"हाँ बंगाली, एक पंजाबी तुझे उठने में मदद करना चाहता है - हम दोनो पहले भी गिर चुके है।  शायद इतने भी अलग नहीं हैं। "

(समाप्त)

#ThankYouSachin

And just like that, the final leaf fell. One of the world's greatest cricketers, Sachin Tendulkar, officially retired from all forms of cricket today, ending an illustrious career of nearly three decades that made him the equivalent of God in a cricket-crazy nation. And quite rightly, possibly on purpose, the end came in his hometown, the legendary Wankhede Stadium in Mumbai.

Two interesting yet opposing hashtags were trending on Twitter throughout the Test match against the West Indies - #ThankYouSaching and #ThankYouSachinForRetiring. The latter, of course, represents that group that has been pushing for Tendulkar to retire for at least the last three years and to be fair, he had become a burden on the team. That does not mean that he was not one of the greatest cricketer's of all time, it just means that he is off his peak and even statistics will attest to that.

Still, now is not the time to discuss past versus present. It is the time to look at the future. Yes, Tendulkar is gone but let us see that India won his final Test match with a resounding victory of an entire innings. Some rather ultra-enthusiastic fans called for an immediate declaration after Sachin's last wicket fell so that he could play again in the second innings but fortunately, the team did not take these chants seriously. The aim, like in any sport, is to win fairly, which is precisely what they did. I cannot imagine anything that would have made Sachin happier than to know that Team India can continue winning without him. For someone who has spent so long with the Indian cricket team and has seen the rise and fall of titans, it is only appropriate that the future be as bright as the past was.

Till then, a proud yet sad nation stands in unison to thank a man who gave us such wonderful cricket. As my tweet put it: #ThankYouSachin for the years of good cricket.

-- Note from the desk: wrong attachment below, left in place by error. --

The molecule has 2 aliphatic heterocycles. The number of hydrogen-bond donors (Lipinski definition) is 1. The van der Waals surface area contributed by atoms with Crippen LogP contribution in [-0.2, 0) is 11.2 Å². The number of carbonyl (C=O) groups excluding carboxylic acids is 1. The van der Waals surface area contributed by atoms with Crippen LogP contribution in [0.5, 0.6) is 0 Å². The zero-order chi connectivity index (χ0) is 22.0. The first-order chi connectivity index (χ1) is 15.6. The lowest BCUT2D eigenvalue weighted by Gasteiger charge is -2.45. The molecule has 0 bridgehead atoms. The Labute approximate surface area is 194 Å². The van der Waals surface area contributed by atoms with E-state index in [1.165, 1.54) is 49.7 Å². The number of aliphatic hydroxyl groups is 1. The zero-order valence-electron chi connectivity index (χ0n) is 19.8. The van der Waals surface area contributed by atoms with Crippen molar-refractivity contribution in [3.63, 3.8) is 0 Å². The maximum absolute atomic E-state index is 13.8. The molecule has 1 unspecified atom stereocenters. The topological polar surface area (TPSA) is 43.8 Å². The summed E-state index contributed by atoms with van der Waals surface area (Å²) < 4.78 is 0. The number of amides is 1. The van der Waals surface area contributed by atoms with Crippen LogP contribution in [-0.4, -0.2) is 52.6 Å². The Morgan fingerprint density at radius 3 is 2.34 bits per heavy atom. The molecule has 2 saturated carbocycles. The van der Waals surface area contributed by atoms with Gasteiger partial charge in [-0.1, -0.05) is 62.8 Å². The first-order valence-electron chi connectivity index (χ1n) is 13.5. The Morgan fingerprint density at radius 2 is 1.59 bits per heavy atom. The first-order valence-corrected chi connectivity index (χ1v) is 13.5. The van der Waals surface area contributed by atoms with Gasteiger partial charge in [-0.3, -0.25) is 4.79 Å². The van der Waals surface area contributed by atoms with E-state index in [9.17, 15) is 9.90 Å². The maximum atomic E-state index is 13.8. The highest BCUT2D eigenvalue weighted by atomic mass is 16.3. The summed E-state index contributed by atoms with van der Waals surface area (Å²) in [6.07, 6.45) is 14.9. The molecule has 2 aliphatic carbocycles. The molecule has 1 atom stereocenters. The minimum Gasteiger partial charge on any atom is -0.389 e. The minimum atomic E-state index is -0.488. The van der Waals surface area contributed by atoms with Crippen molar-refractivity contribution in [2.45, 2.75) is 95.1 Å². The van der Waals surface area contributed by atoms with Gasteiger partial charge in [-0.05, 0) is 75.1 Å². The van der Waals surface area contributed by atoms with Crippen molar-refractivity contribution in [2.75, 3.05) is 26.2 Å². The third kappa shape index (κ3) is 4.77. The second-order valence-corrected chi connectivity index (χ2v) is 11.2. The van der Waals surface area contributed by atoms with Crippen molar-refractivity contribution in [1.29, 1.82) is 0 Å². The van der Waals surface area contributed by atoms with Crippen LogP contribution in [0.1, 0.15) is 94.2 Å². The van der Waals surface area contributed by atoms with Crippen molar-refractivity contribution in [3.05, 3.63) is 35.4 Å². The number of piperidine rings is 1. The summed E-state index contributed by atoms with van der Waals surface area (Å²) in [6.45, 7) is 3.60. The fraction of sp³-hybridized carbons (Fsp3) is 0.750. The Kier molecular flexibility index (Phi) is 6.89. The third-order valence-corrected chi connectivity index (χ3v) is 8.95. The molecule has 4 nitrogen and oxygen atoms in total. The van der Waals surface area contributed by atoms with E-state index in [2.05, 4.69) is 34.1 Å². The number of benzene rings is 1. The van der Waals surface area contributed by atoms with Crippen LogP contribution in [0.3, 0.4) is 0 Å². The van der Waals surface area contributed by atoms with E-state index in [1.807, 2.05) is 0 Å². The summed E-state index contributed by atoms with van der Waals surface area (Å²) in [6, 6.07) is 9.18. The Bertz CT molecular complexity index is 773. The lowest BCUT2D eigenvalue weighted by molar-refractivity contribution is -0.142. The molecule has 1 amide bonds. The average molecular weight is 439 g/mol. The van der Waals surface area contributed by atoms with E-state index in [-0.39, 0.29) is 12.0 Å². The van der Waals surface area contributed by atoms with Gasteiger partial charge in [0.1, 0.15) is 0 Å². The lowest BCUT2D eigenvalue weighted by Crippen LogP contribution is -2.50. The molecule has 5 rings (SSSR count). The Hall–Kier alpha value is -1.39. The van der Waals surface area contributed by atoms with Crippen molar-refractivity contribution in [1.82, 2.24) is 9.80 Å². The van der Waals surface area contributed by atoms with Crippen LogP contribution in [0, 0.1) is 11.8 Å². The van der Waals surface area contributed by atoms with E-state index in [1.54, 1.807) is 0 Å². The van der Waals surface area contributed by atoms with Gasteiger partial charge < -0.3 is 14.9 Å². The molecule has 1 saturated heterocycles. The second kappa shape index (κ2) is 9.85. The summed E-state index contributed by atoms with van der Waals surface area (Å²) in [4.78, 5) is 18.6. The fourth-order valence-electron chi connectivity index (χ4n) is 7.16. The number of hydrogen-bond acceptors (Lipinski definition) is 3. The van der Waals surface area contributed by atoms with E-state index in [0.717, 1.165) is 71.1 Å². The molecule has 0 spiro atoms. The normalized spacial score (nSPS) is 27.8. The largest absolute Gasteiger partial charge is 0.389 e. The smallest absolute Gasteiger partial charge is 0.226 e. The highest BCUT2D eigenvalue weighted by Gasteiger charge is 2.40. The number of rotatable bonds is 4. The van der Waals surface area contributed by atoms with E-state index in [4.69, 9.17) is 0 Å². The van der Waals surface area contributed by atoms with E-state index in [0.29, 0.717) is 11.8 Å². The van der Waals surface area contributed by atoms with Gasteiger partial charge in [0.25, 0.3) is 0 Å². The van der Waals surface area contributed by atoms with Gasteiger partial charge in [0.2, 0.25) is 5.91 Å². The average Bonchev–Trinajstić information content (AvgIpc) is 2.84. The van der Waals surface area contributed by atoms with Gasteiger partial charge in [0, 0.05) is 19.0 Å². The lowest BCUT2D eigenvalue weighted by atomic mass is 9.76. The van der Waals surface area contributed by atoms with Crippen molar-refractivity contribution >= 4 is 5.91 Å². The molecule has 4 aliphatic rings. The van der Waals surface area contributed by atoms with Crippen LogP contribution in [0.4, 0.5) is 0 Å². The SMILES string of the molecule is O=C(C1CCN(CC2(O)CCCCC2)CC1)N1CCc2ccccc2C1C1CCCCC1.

Thursday, November 14, 2013

Since when has NYT become racist?

A shocking article in last week's The New York Times, which I still believe represents the gold standard of journalism, left me wondering as to how far racism was deeply embedded into its editorial standards. The article was related to the epic World Chess Championship currently underway in Chennai, where reigning world champion Vishwanathan Anand takes on the top-ranked player Magnus Carlsen in what has so far been a nail-biting competition that is yet to bring out a clear leader.

The article in question was mainly about how the game of chess, despite having more players globally than ever before in its illustrious history, is facing decline in the West for want of an inspirational player who can bring the game to a new generation. It asserted that, if Carlsen defeats Anand, he would become a 'global' celebrity in the West and would reinvigorate the game. This sounds quite a lot like white supremacist ideology to me - the white man defeating the backward native becomes an instant savior of the superior white civilization.

What was surprising is the way the article described... well, geographical reach. According to it, by becoming famous in the West, Magnus gains stature throughout the world, but Anand, arguably one of Chess' most gifted players in history, is limited to India's geographical boundaries (don't worry about his ties to Spain) and is therefore, inferior. Of course, India being a small, third-world nation has no impact on the world beyond its borders, because only the First World can have soft power.

The disgusting article is shocking and puts the publication in poor light. The days of white Western racial supremacy are over for good. Anand inspires many not only in his own, large country but also beyond. It is his skill and finesse that determine how inspirational he is to the world, not the colour of his skin. It seems that some habits die hard, racism being one of them.  

Wednesday, November 13, 2013

End this Colonization